Face masks & mav

Hi, had an interesting experience today with my new disposable face mask that I’d thought I’d share. I normally wear a handmade cotton mask when going into any retail outlet but today I wore a standard size disposable.

It felt comfortable on my face but its size covering my nose actually cut out some of my vision when I looked down at the path or shop floor. Despite all my meds and improvement to date I found that this small visual block actually caused me to misjudge my stepping forward on a number of occasions so it completely threw me. I had to keep telling myself that the ground was level and straight.

I was delighted to rip it off once I got to the car. For any of you still unsteady on your feet maybe do a trial run with mask around your kitchen or back yard first… Otherwise you’ll me like me in the shop… Looking head down and muttering like a crazy lady… :stuck_out_tongue_winking_eye::wink:

Have a good day.


I experience the same thing. I also wear glasses, so where the face mask meets my glasses creates an unlevel field of vision. I have to be careful walking. I usually have to spend some time getting the perfect fit before heading into a store.


There Elaine that post got me running around the house trying out all the face masks we own. Unfortunately they are all different designs of the reusable variety. Not a reusable in sight. I think I see what you must be meaning though. A lot of people are having trouble with masks one way or another mostly of the difficulty breathing type however any change to the eye viewing area can have a knock on effect where balance dysfunction exists because the majority of sufferers will be very visually dependent.

Se ong Chin writes in a paper entitled ‘Visual Vertigo’: Vertigo of Oculomotor Origin’

" We fixate the location of our footfall on average of 2 steps ahead in order to have a safe landing. There was a clear temporal link between gaze and stepping pattern, explaining the use of visual information in our daily activity of walking. Saccadic eye movements align gaze invariably with relevant environmental features prior to changing direction while walking. The consistent head alignment following gaze change before and during the achievement of a new path indicated the fundamental role of vision in the control of steering"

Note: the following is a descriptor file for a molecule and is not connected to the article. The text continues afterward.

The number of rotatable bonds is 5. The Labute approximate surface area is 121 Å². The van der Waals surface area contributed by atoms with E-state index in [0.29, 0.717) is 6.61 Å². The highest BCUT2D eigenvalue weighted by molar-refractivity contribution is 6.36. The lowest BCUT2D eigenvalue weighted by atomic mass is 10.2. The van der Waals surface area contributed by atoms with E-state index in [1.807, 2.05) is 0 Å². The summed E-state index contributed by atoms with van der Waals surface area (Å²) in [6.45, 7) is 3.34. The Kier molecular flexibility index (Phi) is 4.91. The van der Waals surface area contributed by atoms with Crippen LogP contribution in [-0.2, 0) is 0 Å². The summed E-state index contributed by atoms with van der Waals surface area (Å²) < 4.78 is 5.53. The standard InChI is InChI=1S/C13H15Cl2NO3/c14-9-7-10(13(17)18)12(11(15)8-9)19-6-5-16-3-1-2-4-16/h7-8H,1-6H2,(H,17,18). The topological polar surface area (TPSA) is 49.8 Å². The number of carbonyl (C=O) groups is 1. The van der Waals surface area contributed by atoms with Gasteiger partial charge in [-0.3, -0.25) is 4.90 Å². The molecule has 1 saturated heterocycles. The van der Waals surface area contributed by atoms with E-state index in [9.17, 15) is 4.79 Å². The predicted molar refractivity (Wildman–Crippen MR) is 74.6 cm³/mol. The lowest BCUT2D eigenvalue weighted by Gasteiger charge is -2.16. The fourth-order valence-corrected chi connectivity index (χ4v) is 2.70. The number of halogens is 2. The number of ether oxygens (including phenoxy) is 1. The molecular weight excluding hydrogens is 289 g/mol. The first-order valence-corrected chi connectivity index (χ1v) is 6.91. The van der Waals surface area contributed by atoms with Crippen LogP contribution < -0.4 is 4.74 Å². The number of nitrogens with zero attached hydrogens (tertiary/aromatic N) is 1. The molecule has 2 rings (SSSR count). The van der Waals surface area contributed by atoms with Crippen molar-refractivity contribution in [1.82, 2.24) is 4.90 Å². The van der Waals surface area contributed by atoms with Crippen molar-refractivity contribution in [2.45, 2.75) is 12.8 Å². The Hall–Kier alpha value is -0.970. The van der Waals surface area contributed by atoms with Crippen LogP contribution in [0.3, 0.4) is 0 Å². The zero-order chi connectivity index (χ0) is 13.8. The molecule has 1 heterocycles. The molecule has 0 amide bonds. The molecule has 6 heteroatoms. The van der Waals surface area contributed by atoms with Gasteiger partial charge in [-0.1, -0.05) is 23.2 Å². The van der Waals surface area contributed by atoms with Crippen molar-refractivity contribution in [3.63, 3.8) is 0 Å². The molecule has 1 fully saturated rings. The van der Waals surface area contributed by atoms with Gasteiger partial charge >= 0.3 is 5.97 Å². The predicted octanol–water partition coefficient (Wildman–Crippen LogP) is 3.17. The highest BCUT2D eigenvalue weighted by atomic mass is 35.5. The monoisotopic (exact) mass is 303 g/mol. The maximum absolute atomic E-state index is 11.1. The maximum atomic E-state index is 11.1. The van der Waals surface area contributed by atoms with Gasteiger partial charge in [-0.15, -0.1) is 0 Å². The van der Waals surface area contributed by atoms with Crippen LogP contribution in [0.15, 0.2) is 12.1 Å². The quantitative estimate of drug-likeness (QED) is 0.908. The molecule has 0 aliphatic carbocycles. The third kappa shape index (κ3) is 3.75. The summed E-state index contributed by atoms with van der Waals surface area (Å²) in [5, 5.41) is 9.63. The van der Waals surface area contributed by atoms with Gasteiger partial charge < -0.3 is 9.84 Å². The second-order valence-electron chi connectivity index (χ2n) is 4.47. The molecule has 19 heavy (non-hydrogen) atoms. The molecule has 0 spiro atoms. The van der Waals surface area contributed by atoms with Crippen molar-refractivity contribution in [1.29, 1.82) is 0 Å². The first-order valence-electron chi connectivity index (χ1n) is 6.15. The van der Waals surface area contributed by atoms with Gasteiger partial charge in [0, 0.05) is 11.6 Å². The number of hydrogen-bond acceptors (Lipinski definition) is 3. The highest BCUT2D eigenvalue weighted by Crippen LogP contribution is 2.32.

Without realising it people who have become visually dependent will quickly come to rely on carrying out visual checks rather than use proprioception. Reduce/alter that visual option and the brain doesn’t necessarily believe that floor is even present get alone flat and even. From this same reason I am currently trying to relearn going up and down my staircase at home without looking down. I am still lacking despite much practice.

Another movement also affected results in that ‘startled’ effect where one jumps upon suddenly finding the is one more stair/step than anticipated. The lack of confidence that results in the misplaced use of vision over proprieoceotion actually makes one focus on the current step instead of looking two steps ahead all the time hence the sudden shock.

So pleased you didn’t come to any harm as a result of your experience. Just as well to spread the word. Bit of practice never goes amiss. Helen


This is really useful information. It explains so much of why I frequently misjudge and occasionally stumble.

A few years ago I was snowshoeing way up past the tree line on Mt. Rainier. Nothing but snowfields. It was blowing snow. The ground was steeply pitched. There was no visual difference between the ground and sky. I had zero visual cues. Everyone else just trudged along. I fell dozens of times. To get off the mountain I eventually had to take my husband’s arm, close my eyes and trudge forward until my snow shoes crunched on pavement back at the trailhead. Promptly fell asleep on the way home from mental exhaustion.


Thanks Helen, that’s the first time I’ve read a good summary of what happens when vision is interrupted,explains the why very well so thanks for sending that on.

In a way it was a gentle reminder that the beast is still there despite the meds etc… So even on a clear crystal morning from mav, all it took was one small face mask to remind me that it’s always there…


This struck me the most. One day as I was walking across the entrance drive going into the grocery store about 10 feet of intervening pavement simply stopped existing. It looked like an abyss with sharp edges. Of course I stumbled, but didn’t fall because my cognitive MAV filter kicked in and did the math on what was more likely - I’d found a worm hole in space or I just visually lost my place in it. It wasn’t much of a leap of faith to put one foot in front of the other, but my adrenaline kicked in anyway. The silent hell of visual vertigo.


That’s the reason I still cannot carry a tray of drinks. I can carry two coffee mugs filled to the brim without spillage but then I can still see my feet.

I always get great satisfaction from finding some feasible reason for my seemingly quirky behaviour. Found much in that paper years ago that made sense to me.

I have been out today walking wearing a reusable mask which even though it didn’t affect my field of vision stopped me looking down I suppose because subconsciously I was more than half expecting it to fall off. I was fine on good level dry pavements. Perhaps I need to try one in my stairs!

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